Almost every single time you visit a website you are using DNS. DNS takes the domain name you type into your browser (such as www.google.com) and finds the associated IP address, which is where the site really lives. Thanks to DNS, we don’t need to memorize a long list of IP addresses when browsing the web. Instead, we get the convenience of the human readable addresses we’re used to using. Imagine having to identify everyone you know by their social security number rather than their name, and you can see why DNS is so critical to the modern web. In most cases, our ISP provides a DNS server, but ISP provided DNS, which most people use, is rarely ever the fastest, or even most ethical option. Simply put, the grimy suits running the ISPs have figured out yet another way to chew up the very bandwidth we’re paying them for by tastelessly inserting ads and unsolicited redirects into DNS, a previously non-commercialized service.
Over the last few years, in response to this unregulated ISP abuse of a fundamental element of the Internet, many alternative public DNS servers such as OpenDNS or Google DNS have been created. Regardless of who you’re using for your DNS needs, it is still nice to scout out what other, more responsive public DNS servers may be best given your geographic location. Today I’ll shine the Spotlight on a small, intuitive utility that helps in this noble step toward network optimization.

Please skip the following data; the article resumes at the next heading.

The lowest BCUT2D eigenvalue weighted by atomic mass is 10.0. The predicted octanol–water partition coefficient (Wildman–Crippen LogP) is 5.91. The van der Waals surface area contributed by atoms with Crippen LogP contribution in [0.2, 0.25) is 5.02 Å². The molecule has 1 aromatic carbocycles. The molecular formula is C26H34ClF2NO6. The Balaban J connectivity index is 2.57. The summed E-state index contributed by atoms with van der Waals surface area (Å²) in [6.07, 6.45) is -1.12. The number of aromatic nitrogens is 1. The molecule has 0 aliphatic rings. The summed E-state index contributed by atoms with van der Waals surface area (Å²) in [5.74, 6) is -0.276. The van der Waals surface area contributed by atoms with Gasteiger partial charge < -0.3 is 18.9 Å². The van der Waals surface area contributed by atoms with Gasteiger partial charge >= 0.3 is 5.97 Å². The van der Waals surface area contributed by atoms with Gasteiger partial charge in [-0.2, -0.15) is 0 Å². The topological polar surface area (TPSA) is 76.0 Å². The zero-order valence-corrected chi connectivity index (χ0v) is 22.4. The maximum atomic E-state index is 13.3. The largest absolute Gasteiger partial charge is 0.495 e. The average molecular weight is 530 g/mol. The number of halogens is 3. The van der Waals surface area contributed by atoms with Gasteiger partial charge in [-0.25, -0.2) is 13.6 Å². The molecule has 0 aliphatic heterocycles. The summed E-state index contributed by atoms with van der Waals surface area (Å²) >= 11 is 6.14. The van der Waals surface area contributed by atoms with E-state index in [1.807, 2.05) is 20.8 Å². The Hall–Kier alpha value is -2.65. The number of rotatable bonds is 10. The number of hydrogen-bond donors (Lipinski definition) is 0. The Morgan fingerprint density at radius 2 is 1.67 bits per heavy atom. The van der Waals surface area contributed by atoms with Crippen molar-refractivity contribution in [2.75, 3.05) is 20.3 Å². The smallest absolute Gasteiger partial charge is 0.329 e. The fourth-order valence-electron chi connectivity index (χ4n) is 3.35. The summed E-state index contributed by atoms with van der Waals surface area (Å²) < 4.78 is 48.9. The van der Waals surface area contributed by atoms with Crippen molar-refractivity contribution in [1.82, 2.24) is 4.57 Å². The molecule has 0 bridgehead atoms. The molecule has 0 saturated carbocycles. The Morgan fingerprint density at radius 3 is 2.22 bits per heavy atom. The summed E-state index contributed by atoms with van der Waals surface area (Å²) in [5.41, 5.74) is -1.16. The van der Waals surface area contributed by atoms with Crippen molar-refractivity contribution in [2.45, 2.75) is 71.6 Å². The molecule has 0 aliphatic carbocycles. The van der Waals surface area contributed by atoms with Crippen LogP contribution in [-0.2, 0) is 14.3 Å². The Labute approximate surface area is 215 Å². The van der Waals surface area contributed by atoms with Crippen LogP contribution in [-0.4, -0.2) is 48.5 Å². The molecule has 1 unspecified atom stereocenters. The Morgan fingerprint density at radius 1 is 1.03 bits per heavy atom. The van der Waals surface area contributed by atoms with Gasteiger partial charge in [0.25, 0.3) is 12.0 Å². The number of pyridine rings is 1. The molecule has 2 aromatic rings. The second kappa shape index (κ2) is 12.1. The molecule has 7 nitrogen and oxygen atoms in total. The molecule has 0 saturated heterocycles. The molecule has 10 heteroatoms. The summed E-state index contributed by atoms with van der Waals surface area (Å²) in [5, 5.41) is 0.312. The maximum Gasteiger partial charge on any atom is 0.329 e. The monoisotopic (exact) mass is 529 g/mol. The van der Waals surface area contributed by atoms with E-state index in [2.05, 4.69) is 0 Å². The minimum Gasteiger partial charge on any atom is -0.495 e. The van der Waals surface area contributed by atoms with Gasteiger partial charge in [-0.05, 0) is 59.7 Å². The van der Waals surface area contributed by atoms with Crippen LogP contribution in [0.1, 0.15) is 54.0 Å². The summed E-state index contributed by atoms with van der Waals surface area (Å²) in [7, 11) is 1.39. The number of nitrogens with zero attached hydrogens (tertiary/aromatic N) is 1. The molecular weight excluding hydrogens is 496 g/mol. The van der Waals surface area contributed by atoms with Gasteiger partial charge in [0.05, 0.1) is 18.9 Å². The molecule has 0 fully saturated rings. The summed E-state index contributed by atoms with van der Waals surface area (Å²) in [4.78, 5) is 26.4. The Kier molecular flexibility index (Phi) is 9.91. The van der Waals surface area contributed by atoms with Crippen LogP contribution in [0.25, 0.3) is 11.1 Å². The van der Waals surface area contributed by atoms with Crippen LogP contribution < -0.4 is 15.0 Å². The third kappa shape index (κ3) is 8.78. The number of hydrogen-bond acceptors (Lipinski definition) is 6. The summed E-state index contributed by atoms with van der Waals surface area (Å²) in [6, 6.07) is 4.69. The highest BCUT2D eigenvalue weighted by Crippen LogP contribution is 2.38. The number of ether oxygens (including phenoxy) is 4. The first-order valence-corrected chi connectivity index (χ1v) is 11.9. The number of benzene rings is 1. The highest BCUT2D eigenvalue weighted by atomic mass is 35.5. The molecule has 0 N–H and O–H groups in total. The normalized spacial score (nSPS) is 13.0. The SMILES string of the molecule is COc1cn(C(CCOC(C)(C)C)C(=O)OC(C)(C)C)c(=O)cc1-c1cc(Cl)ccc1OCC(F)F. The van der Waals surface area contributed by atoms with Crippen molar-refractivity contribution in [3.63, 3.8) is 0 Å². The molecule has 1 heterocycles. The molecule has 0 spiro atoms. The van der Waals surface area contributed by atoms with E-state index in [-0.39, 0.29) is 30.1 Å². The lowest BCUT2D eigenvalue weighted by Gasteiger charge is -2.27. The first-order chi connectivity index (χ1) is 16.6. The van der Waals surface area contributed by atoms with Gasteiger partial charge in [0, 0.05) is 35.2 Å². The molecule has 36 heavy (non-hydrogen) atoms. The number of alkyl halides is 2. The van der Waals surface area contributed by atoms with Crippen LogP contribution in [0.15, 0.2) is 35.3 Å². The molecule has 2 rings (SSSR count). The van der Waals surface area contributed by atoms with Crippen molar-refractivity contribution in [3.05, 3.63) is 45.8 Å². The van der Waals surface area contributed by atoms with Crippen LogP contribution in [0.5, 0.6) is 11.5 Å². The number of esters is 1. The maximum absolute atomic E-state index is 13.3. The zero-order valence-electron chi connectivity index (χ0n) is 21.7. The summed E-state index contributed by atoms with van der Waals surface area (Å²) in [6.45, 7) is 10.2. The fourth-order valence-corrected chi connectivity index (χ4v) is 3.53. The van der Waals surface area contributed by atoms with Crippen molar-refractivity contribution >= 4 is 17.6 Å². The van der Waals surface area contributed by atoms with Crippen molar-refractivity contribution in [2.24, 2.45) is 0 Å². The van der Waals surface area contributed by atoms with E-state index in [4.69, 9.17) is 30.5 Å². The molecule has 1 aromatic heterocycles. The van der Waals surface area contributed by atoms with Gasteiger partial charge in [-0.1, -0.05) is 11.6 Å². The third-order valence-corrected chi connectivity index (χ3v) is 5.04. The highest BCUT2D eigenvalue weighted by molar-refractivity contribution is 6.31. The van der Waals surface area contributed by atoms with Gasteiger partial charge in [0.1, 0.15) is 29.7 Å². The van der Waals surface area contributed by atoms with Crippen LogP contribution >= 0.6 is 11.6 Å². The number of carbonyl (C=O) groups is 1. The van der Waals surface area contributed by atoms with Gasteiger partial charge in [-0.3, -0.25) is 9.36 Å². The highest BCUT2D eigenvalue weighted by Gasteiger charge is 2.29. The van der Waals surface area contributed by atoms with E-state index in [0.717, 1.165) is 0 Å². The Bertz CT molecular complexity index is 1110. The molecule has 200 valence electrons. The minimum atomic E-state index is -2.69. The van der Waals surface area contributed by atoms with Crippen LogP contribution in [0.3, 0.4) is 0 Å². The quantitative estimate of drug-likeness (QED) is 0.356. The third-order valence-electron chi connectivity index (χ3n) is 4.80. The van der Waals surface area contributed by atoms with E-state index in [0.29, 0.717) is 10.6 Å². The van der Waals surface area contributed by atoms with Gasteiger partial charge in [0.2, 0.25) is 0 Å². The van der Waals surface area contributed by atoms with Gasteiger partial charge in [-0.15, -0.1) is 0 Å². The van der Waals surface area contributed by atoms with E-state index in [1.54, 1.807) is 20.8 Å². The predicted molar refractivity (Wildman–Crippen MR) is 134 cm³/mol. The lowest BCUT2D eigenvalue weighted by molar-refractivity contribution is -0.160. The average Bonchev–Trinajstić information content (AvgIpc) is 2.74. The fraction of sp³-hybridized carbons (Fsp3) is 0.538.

Thanks to the forward-thinking management team at Google, and their fabled and effective Innovation Time Off 20% time program, a Google employee from Belgium named Thomas Stromberg has created just the utility for this task, and it’s called namebench.
namebench is a tiny utility that has a lot going for it. It’s open source software, and it runs on Linux, Mac OS X, and even Windows (see what I did there?). namebench is a utility that does one thing and does it well. It will scan your browser history to see what websites you visit the most, taking these domain names into account while conducting its scan. After completing a benchmark, namebench will generate a report of the data it has gleaned in the form of a local webpage on your machine with a lot of useful information regarding which public DNS servers are the most responsive for you (including pretty, but informative graphs). For all of my fellow command line junkies out there, namebench will also run as a command-line utility, forgoing the web-based output for a more traditional and consolidated character-based output directly to your shell.
Thomas Stromberg’s contribution of a utility that fills a niche need, and his clear mindfulness of the rules of the Unix philosophy in designing said utility put namebench right in the Spotlight.
For more information from Thomas himself, you can check out his blog entry (http://sprocket.io/blog/2009/10/benchmarking-dns-servers/) detailing namebench.
Download namebench for your platform @ http://code.google.com/p/namebench/